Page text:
Assyrian Christian leader tells how his humanitarian aid inspired a friend to plot his escape, on a motorbike, disguised as a jihadist fighter
FATHER Jacques Mourad has told how he escaped the so-called Islamic State (IS) in Syria with the help of a friend whose family had been helped by the priest’s programme of aid to the poor and disadvantaged.
Speaking out after nearly six months in the hands of the Islamist terror group, Fr Mourad said that with the help of the friend he had escaped IS-held Qaratayn on the back of a motorbike disguised as an Islamist fighter.
The friend – who had links with IS – had told Fr Mourad he was impressed by the priest’s humanitarian relief work in Qaratayn – food, shelter and medicine – funded by charities including Aid to the Church in Need (ACN).
In an exclusive interview with ACN, Jacques Mourad said this work had “played a great role in setting me free”.
Fr Mourad, whose outreach to Muslims led him to be known as ‘Sheikh Jacques’, said that when Qaratayn’s water supplies were cut off he helped build a reservoir with the help of the charity. He said he was convinced that this help had caused the militants to show leniency towards 150 Christians held hostage by IS in Qaratayn.
Support from local Muslims
Fr Mourad described how pressure from Muslims in Qaratayn had prompted his return to the city under house arrest following 84 days in an IS prison at the terror group’s headquarters in Raqqa, northern Syria.
He said: “One day, one of the IS leaders came to me and said: ‘Everybody in Qaratayn had been talking about you, asking for you.’ So he told me to come with him.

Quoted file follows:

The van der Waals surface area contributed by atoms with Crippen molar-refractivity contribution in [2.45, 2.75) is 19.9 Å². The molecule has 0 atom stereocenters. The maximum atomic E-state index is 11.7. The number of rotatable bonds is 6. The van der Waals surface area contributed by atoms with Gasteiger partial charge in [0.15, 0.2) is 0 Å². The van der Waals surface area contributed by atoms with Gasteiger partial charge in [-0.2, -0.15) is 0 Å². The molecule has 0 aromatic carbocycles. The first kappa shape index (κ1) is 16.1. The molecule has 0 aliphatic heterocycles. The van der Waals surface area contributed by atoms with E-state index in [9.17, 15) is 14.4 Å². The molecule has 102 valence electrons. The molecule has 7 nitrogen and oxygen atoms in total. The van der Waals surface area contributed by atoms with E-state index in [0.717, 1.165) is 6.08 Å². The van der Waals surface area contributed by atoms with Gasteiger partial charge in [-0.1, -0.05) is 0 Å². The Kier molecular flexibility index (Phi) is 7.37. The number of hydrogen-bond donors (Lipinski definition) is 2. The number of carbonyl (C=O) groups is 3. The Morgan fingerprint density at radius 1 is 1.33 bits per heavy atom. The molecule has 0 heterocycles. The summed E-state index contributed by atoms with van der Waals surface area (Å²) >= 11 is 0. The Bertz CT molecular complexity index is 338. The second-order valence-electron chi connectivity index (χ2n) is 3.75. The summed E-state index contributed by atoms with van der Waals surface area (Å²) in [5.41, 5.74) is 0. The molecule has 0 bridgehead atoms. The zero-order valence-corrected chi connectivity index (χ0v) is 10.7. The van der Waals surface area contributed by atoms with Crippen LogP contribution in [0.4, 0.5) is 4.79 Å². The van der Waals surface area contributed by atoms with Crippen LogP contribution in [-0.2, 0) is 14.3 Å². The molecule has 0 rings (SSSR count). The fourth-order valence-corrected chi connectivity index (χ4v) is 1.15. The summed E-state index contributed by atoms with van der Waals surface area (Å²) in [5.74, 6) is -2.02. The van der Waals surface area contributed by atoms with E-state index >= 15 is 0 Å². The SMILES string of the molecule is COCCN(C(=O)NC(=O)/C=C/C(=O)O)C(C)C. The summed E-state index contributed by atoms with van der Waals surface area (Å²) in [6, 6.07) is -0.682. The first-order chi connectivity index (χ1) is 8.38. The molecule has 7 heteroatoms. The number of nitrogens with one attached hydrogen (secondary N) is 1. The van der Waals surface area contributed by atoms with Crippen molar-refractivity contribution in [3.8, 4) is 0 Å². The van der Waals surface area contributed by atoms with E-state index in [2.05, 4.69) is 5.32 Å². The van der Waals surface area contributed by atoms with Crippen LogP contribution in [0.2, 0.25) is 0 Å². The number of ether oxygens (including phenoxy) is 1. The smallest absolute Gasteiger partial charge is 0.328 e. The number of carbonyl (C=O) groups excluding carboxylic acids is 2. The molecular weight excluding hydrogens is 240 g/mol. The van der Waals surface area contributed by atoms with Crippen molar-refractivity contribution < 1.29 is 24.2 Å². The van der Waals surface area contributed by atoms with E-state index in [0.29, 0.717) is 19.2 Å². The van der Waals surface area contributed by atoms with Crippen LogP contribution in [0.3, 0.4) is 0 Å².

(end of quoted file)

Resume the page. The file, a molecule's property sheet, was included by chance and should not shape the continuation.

“I was led away – still blindfolded and with hands bound – and I was taken into what seemed like a huge tunnel.”
“I was led away – still blindfolded and with hands bound – and I was taken into what seemed like a huge tunnel.
“Some time later, they removed my blindfold and I could see all my parish in front of me in the shelter that ACN had built. It was amazing.”
Recalling his time in prison, Fr Mourad said that every day in the prison Islamists would threaten to kill him. He added, “I was waiting for the moment when they would come and slit my throat.”
Despite this pressure, Fr Mourad said “I was very conscious of the prayers of so many people” and mentioned the prayer that he strengthened his efforts to remain calm and at peace: ‘Father, I abandon myself into your hands; do with me what you will.’”
Fifty more believers released
In a further development, some 50 of the 250 Christians captured by IS in Qaratayn on 6 August have been released, according to Barnabas Fund. The freed captives safely arrived in Assyrian villages Zaidan and Fairozeh on 12 October. It is thought that the group is continuing to hold 185 of the Christian hostages which include 75 women and several children. Father Mourad is now working for the release of the remaining hostages.
Since fleeing from Qaratayn, Father Mourad has given a moving interview to the BBC about his former captivity in Raqqa. Watch here
Background: In August 2015 The Economist reported on the 1,500-year-old monastery (now destroyed by IS) which Fr Mourad had been seeking to develop as a centre of hospitality. Read article